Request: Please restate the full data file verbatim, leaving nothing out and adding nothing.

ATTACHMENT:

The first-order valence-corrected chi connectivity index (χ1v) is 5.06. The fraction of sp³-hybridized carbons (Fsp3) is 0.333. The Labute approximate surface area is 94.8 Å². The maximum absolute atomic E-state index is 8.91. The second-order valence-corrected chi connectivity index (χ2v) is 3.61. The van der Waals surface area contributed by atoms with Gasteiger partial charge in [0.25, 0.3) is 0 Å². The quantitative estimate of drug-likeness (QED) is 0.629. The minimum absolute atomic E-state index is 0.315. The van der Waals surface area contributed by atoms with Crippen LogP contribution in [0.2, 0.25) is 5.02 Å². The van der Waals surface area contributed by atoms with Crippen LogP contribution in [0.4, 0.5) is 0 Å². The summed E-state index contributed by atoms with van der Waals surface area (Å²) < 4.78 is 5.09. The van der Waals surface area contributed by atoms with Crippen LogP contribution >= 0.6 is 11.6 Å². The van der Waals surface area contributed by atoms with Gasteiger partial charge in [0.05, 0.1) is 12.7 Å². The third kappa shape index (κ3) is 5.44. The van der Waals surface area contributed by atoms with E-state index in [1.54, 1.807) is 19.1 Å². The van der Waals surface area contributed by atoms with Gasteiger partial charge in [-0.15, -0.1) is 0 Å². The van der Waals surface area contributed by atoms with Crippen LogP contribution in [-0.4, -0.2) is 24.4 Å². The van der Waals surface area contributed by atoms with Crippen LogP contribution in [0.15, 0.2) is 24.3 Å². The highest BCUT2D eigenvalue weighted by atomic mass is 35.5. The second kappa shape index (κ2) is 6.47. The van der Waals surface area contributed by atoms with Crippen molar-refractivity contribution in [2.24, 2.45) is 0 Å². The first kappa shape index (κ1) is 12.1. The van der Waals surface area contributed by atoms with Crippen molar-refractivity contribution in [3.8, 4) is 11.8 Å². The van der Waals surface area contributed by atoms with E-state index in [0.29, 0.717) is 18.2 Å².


The first-order valence-corrected chi connectivity index (χ1v) is 5.06. The fraction of sp³-hybridized carbons (Fsp3) is 0.333. The Labute approximate surface area is 94.8 Å². The maximum absolute atomic E-state index is 8.91. The second-order valence-corrected chi connectivity index (χ2v) is 3.61. The van der Waals surface area contributed by atoms with Gasteiger partial charge in [0.25, 0.3) is 0 Å². The quantitative estimate of drug-likeness (QED) is 0.629. The minimum absolute atomic E-state index is 0.315. The van der Waals surface area contributed by atoms with Crippen LogP contribution in [0.2, 0.25) is 5.02 Å². The van der Waals surface area contributed by atoms with Crippen LogP contribution in [0.4, 0.5) is 0 Å². The summed E-state index contributed by atoms with van der Waals surface area (Å²) < 4.78 is 5.09. The van der Waals surface area contributed by atoms with Crippen LogP contribution >= 0.6 is 11.6 Å². The van der Waals surface area contributed by atoms with Gasteiger partial charge in [0.05, 0.1) is 12.7 Å². The third kappa shape index (κ3) is 5.44. The van der Waals surface area contributed by atoms with E-state index in [1.54, 1.807) is 19.1 Å². The van der Waals surface area contributed by atoms with Gasteiger partial charge in [-0.15, -0.1) is 0 Å². The van der Waals surface area contributed by atoms with Crippen LogP contribution in [-0.4, -0.2) is 24.4 Å². The van der Waals surface area contributed by atoms with Crippen LogP contribution in [0.15, 0.2) is 24.3 Å². The highest BCUT2D eigenvalue weighted by atomic mass is 35.5. The second kappa shape index (κ2) is 6.47. The van der Waals surface area contributed by atoms with Crippen molar-refractivity contribution in [2.24, 2.45) is 0 Å². The first kappa shape index (κ1) is 12.1. The van der Waals surface area contributed by atoms with Crippen molar-refractivity contribution in [3.8, 4) is 11.8 Å². The van der Waals surface area contributed by atoms with E-state index in [0.29, 0.717) is 18.2 Å².